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Tuesday, 16 November 1976
Page: 2727

Mr DEPUTY SPEAKER -Order! There is no substance in the point of order. It is a matter of debate.

Mr Yates - I rise to another point of order. With respect, I heard what he said. It was a personal reflection.

Mr Charles Jones - You were not even in the chamber.

Mr Yates - I heard it.

Mr DEPUTY SPEAKER -Order! The honourable member for Newcastle is not helping the situation in any way. I point out to the honourable member for Holt that the remarks that he is making do not establish a point of order. If there had been a personal attack upon the Minister in the sense of being unparliamentary, it would have been the responsibility of the Chair to draw attention to that personal attack. If the honourable member for Holt studies the speech of the honourable member for Newcastle he will find that, no matter what comment he may wish to make upon that speech, there was no personal reflection or attack upon the Minister for Transport. I suggest to the honourable member for Holt that there is no substance in the point of order.

Mr BAILLIEU - Irrespective of whether or not there was substance in the point of order, the fact of the matter is that the remarks of the honourable member for Newcastle were particularly inopportune and, I think, a little cowardly in the sense that the Minister for Transport, who has very considerable responsibilities in this Government, is, as the former Minister for Transport would understand, preoccupied with a matter of very considerable moment which in fact affects the jobs of a great many Australians. I think that the honourable member for Newcastle might have been just a little more charitable in that respect. I also acknowledge the fact that the honourable member for Newcastle was trying to put a little more colour into the debate, which is of a type that is, as I have said, characteristically somewhat dull. It is just a little unfortunate that once or twice the honourable member for Newcastle digressed to the extent of making some remarks for which, upon reflection after reading Hansard tomorrow, he may feel slightly regretful.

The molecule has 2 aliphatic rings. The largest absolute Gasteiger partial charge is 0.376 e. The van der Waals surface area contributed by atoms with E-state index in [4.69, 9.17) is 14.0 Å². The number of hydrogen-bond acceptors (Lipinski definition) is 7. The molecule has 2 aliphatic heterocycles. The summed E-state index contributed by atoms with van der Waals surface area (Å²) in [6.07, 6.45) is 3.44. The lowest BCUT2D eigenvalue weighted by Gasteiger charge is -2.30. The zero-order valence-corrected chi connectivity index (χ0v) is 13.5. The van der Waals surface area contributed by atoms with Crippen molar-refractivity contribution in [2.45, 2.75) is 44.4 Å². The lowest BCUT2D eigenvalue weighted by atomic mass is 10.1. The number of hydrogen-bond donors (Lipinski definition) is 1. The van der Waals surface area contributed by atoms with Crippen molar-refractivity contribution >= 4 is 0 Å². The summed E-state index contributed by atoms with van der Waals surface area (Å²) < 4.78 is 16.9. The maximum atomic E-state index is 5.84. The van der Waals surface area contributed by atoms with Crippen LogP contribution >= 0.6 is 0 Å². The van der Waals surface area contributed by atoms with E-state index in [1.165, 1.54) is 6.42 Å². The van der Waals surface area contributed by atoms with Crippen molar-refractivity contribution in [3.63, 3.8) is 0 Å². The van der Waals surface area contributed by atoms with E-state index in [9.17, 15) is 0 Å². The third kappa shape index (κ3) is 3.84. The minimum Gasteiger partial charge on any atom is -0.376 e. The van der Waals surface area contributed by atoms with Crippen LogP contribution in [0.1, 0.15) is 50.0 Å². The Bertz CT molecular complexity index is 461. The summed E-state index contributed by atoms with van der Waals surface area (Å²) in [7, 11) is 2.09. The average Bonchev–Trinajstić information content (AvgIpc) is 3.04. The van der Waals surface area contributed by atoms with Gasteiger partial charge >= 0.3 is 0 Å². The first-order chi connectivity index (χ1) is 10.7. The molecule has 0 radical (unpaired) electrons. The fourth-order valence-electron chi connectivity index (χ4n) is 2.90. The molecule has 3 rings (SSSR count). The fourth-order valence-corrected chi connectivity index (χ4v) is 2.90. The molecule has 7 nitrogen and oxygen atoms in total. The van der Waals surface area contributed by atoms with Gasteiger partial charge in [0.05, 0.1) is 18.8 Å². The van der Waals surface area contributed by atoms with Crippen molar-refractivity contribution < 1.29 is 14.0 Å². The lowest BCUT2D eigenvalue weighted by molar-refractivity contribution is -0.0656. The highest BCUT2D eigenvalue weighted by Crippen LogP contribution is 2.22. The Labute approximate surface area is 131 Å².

I am upset to some extent that the honourable member for Newcastle and the honourable member for Shortland (Mr Morris) saw fit to attack Qantas in quite the terms that they used. I think that the Government would like to acknowledge the fact that Australia is proud of her international airline. This Government is determined to ensure that Qantas goes from strength to strength. Qantas is providing a remarkably good international air service against overwhelming competition from countries which give a great deal more support to their national airlines. It also should be recognised that the safety record and the service record of Qantas are beyond reproach. I think that the Parliament should recognise those facts every now and then. I was disturbed that members of the Opposition could not bring themselves to make such an acknowledgement during the course of their remarks.